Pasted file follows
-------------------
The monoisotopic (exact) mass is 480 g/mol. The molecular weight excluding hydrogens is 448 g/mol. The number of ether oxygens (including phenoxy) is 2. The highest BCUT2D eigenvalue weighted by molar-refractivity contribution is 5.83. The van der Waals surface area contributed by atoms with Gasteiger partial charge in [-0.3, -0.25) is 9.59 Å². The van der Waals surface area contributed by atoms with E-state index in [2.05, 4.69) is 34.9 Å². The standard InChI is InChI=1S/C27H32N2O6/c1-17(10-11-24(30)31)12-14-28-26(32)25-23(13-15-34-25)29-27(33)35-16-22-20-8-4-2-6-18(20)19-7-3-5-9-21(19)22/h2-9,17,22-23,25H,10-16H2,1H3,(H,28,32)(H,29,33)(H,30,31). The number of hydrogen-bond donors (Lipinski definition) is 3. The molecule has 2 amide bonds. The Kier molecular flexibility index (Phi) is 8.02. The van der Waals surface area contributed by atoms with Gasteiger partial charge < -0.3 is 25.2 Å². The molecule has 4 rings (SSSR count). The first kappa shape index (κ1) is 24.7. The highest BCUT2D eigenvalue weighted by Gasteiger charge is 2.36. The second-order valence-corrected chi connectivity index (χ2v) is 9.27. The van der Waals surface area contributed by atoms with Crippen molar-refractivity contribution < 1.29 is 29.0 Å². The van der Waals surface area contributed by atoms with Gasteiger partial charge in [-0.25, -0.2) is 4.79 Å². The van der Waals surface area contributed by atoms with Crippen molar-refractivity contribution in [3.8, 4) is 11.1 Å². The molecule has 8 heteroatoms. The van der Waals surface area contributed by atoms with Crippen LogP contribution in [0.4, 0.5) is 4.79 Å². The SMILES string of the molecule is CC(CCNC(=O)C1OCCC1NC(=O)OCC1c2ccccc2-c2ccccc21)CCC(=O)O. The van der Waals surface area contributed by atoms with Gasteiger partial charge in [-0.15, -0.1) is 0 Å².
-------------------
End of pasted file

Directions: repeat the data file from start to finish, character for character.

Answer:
The monoisotopic (exact) mass is 480 g/mol. The molecular weight excluding hydrogens is 448 g/mol. The number of ether oxygens (including phenoxy) is 2. The highest BCUT2D eigenvalue weighted by molar-refractivity contribution is 5.83. The van der Waals surface area contributed by atoms with Gasteiger partial charge in [-0.3, -0.25) is 9.59 Å². The van der Waals surface area contributed by atoms with E-state index in [2.05, 4.69) is 34.9 Å². The standard InChI is InChI=1S/C27H32N2O6/c1-17(10-11-24(30)31)12-14-28-26(32)25-23(13-15-34-25)29-27(33)35-16-22-20-8-4-2-6-18(20)19-7-3-5-9-21(19)22/h2-9,17,22-23,25H,10-16H2,1H3,(H,28,32)(H,29,33)(H,30,31). The number of hydrogen-bond donors (Lipinski definition) is 3. The molecule has 2 amide bonds. The Kier molecular flexibility index (Phi) is 8.02. The van der Waals surface area contributed by atoms with Gasteiger partial charge < -0.3 is 25.2 Å². The molecule has 4 rings (SSSR count). The first kappa shape index (κ1) is 24.7. The highest BCUT2D eigenvalue weighted by Gasteiger charge is 2.36. The second-order valence-corrected chi connectivity index (χ2v) is 9.27. The van der Waals surface area contributed by atoms with Crippen molar-refractivity contribution < 1.29 is 29.0 Å². The van der Waals surface area contributed by atoms with Gasteiger partial charge in [-0.25, -0.2) is 4.79 Å². The van der Waals surface area contributed by atoms with Crippen molar-refractivity contribution in [3.8, 4) is 11.1 Å². The molecule has 8 heteroatoms. The van der Waals surface area contributed by atoms with Crippen LogP contribution in [0.4, 0.5) is 4.79 Å². The SMILES string of the molecule is CC(CCNC(=O)C1OCCC1NC(=O)OCC1c2ccccc2-c2ccccc21)CCC(=O)O. The van der Waals surface area contributed by atoms with Gasteiger partial charge in [-0.15, -0.1) is 0 Å².